24 British Chamber of Commerce in Korea

systems for monitoring prescriptions to be found among OECD countries. Korea has overcome many of the challenges that other OECD countries have faced in recent years to build an advanced health information technology infrastructure. Towards the end of 2017, for example, Chungham National University in Daejeon, in the west of Korea, and Chonnam National University Hospital in the southwest of the country, are due to commission a system to exchange medical information with 400 regional hospitals and clinics. Korea has already developed the technological capability to build a simple electronic patient history, and by leveraging the power and reach of mobile communications, it has become possible to bring care to many rural, under-served parts of the country. Care and monitoring that previously required a visit to a clinic or office can be managed remotely from a patient’s home or workplace. An increasing utilisation of new technologies will help Korea meet the growing demands on its healthcare system. Demographic projections indicate the country will have one of the world’s lowest birth rates and a population expected to age more rapidly than that of any other advanced economy over the next 35 years. Pressure on the country’s healthcare system will grow as a result of an aging population and also shifts to less healthy lifestyles that could increase the incidence of chronic diseases. An over provision of hospital treatment is another key issue. While other OECD countries have been bolstering community based services and reducing the number of hospital beds, Korea has seen a major expansion of its hospital sector with some 12.28 beds per 1,000 of population in 2016, the highest proportion of any OECD country. It also has the longest average length of stay for patients in hospital. Another challenge therefore will be to provide more primary care outside the hospital system for chronic conditions such as diabetes and asthma.

Nevertheless, Korea’s track record of substantial policy reforms in the last three decades have equipped it with a strong base from which to pursue further reforms to reduce hospital admissions and the length of stay. Analysts believe this can be helped with provision of community based clinics, especially in non-urban areas and making increased use of the country’s world class health information infrastructure, to provide data exchange of clinical information and remote diagnostic tests. Medical tourism set to grow The cost of medical services in Korea is less than in other developed countries and this is making the country an attractive destination for medical tourism. Most of the country’s principal hospitals have started programmes to attract foreign tourists with focused international health centres offering treatments and procedures at significantly lower prices than at other medical tourism destinations. The Government has also helped by relaxing visa requirements for foreigners seeking medical treatments. As a result, foreign demand for health services in Korea is on the rise for a variety of needs including dentistry and cosmetic surgery as well as top level conventional healthcare treatments available at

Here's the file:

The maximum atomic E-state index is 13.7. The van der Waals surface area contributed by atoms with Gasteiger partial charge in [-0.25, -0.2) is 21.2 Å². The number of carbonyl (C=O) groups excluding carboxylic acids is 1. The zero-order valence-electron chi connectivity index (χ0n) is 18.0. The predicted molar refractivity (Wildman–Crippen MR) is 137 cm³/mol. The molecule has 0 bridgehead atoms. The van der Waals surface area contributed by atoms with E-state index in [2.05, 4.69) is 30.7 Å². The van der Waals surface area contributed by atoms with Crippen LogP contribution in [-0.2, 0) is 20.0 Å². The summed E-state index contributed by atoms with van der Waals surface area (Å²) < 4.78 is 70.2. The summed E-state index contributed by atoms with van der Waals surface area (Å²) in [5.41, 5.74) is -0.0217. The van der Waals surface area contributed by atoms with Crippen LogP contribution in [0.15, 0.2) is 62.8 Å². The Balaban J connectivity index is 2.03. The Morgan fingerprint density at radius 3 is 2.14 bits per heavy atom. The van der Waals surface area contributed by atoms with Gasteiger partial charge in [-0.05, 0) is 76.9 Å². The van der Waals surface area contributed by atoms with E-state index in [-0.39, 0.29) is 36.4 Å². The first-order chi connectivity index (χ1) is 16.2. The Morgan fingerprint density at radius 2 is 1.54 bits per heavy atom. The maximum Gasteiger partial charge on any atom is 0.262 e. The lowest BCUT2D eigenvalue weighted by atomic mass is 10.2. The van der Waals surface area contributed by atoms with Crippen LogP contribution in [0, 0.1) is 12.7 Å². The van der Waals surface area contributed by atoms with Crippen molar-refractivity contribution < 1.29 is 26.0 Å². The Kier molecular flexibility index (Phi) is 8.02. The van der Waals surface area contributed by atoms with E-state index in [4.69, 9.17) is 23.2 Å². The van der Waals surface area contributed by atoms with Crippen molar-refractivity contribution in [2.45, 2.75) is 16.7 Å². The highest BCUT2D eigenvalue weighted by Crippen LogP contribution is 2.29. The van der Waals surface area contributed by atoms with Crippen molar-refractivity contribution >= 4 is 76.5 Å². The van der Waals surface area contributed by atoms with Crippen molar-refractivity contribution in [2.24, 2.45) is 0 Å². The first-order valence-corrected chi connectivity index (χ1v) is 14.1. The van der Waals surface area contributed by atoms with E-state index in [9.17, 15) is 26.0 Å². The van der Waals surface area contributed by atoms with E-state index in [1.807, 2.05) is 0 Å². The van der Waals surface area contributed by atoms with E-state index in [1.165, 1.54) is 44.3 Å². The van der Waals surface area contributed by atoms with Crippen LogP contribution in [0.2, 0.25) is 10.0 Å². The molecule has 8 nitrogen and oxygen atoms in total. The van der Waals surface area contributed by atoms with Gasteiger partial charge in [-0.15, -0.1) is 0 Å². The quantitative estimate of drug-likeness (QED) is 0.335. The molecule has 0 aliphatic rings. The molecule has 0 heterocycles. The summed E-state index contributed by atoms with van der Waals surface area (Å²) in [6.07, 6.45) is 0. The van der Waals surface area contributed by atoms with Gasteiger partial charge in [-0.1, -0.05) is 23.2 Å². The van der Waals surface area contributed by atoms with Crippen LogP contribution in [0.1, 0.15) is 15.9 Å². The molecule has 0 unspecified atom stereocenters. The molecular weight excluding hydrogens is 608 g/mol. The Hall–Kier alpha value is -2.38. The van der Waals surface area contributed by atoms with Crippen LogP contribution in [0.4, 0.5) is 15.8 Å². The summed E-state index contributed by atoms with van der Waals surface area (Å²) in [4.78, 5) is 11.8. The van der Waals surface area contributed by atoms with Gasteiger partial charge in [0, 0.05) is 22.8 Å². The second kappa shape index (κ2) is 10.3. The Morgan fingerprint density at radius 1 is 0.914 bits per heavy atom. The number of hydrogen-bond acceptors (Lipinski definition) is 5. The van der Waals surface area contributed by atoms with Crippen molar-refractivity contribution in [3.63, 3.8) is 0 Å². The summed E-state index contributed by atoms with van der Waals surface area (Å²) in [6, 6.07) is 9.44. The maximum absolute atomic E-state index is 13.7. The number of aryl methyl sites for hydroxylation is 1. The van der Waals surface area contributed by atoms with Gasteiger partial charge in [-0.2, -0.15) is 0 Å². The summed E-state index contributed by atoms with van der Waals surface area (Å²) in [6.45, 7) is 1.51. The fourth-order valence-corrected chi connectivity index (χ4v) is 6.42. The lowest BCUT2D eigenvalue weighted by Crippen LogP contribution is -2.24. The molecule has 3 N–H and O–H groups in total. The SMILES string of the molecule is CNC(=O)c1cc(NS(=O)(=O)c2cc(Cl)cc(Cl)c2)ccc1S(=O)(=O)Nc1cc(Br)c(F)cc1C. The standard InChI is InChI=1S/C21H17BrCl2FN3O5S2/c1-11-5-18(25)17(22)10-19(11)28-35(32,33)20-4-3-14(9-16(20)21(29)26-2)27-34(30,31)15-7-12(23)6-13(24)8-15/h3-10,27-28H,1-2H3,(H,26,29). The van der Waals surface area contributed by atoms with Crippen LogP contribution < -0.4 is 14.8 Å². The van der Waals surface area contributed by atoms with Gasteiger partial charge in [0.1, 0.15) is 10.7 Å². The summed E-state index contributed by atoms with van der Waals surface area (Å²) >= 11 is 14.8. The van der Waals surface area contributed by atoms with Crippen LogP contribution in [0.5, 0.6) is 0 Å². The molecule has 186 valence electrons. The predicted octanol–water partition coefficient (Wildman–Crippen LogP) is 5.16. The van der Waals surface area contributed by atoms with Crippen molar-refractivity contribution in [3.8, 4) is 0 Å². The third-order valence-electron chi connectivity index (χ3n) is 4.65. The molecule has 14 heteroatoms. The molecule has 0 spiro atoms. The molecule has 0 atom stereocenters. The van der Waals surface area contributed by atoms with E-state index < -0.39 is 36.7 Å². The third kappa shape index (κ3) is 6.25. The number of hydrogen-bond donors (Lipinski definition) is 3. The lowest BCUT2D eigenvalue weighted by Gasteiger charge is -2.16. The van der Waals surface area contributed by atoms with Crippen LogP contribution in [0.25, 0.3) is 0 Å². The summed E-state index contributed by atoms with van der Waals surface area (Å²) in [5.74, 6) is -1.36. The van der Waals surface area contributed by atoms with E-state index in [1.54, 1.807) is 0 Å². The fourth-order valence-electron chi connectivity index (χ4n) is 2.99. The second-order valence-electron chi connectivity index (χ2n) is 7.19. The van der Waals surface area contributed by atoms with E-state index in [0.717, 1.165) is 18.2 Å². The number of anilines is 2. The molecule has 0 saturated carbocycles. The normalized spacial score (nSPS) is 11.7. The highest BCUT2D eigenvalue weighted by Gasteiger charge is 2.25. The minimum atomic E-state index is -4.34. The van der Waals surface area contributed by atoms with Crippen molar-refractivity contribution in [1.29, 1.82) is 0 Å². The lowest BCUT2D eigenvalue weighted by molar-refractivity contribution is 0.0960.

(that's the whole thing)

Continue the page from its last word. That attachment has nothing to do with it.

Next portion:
lower cost than in other parts of Asia or the US. Cosmetic and dental treatments are the most common procedures in demand, with more than 200 specialist clinics operating in this field in Seoul alone and serving mostly American and Chinese clients. Korea has one of the world’s highest number of plastic surgeons per capita that reflects an imageconscious culture, not just in Korea but within the rest of the region, with many clients from Japan and Southeast Asia as well as China. The Ministry of Health and the Korea Health Industry Development Institute have said they want to boost medical tourism and have set a target to attract one million foreign patients by 2020, an almost tenfold increase compared to a decade earlier, and the nearly 400,000 recorded in 2013. It is projected that if this higher number is reached, revenues from medical tourism will more than triple to US$1.4 billion a year. This article is from Allurentis publication ‘2018 Discovering Business – The Republic of Korea’. If you want to find out more please visit here.



Future-Proof Your Brand Douwe Rademaker, Global CEO, Ipsos MarketQuest SUMMARY We are seeing disruptions that are shaking up categories today like never before. These disruptions will have a fundamental impact on the way consumers relate to your brand. In this paper we will offer ideas on how to use these disruptions as an opportunity for growth instead of a threat. We will discuss a four-step Ipsos Brand Future-Proofing approach to formulate and execute a brand growth strategy in a disrupted category. The four steps are: 1. Do not assume you know your category 2. Figure out what people in the disrupted category really need 3. Create a brand that really stands out 4. Make sure you can quickly pivot your brand